Section Indication







Normative references


Terms and definitions





Annexes can be normative or informative. The annex heading contains the indication "(normative)" or "(informative)".



All other sections in this standard are normative as long as not explicitly stated otherwise. Informative sections are highlighted using the non-normative tag:

Please note that the following section and its sub-sections are non-normative.

The non-normative tag is valid for the section and all of its sub-sections.

Typographic conventions

Table 3. Typographic conventions
Mark-up Definition

Code elements

This format is used for code elements, such as technical names of classes and attributes, as well as attribute values.


This format is used to introduce glossary terms and new terms and to emphasize terms.

Notes for this version of ASAM OpenSCENARIO

This is the first release of the language. Scenario developers can find themselves in need of functionality that either does not exist yet or may have been left to be implementation-specific. The language offers self-extension capabilities as well as the ability to bind to external software (methods that are implemented in a different language or mechanism).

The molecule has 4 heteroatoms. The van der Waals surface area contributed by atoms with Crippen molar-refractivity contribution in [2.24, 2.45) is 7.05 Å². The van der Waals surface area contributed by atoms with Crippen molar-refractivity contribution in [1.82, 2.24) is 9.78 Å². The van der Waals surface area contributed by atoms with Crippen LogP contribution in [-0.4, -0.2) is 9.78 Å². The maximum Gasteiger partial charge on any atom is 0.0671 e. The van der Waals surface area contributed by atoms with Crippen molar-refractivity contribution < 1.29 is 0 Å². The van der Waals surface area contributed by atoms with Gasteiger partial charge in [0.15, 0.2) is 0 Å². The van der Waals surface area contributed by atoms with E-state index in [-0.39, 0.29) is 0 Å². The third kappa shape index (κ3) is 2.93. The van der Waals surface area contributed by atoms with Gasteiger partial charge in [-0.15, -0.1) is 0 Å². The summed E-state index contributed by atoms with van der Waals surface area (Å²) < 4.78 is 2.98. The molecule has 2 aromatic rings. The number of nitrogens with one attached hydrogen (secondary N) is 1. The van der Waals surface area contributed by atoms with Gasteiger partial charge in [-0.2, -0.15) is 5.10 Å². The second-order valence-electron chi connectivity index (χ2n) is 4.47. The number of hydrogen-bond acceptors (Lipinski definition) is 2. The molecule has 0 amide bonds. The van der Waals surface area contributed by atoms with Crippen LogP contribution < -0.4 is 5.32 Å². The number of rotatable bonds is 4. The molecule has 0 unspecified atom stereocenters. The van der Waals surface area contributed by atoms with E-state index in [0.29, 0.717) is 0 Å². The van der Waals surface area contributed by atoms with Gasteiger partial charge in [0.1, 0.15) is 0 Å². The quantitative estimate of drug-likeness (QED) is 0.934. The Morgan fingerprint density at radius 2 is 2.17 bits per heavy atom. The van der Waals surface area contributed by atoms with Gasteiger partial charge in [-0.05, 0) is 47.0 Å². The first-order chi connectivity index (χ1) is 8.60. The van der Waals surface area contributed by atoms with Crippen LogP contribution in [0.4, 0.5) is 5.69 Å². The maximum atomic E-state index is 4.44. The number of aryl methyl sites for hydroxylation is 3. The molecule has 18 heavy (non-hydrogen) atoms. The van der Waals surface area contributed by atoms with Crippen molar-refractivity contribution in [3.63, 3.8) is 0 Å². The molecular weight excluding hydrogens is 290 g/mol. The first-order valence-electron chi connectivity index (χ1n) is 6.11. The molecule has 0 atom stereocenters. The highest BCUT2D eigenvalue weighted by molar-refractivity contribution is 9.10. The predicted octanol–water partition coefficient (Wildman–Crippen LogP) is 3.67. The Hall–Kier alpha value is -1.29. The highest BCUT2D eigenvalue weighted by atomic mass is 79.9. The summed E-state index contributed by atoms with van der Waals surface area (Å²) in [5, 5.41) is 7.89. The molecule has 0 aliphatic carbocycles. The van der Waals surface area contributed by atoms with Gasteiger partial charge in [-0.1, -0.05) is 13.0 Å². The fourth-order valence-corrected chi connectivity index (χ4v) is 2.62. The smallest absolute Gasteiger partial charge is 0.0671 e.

Consult the instructions on extending the domain model to use entities, actors, or actions that are not currently defined in the domain model (see Section 9.3, "Extending the domain model").

Scenario developers can use calls to external functions if they have to implement missing functionality. For example, this version of ASAM OpenSCENARIO does not define a built-in distribution function for parameter values. Such distribution functions can be implemented by an external method (see Section 7.3.7, "Methods" for the definition of external methods). Parameters can be constrained by such an external method (see Migration: Parameters for an example).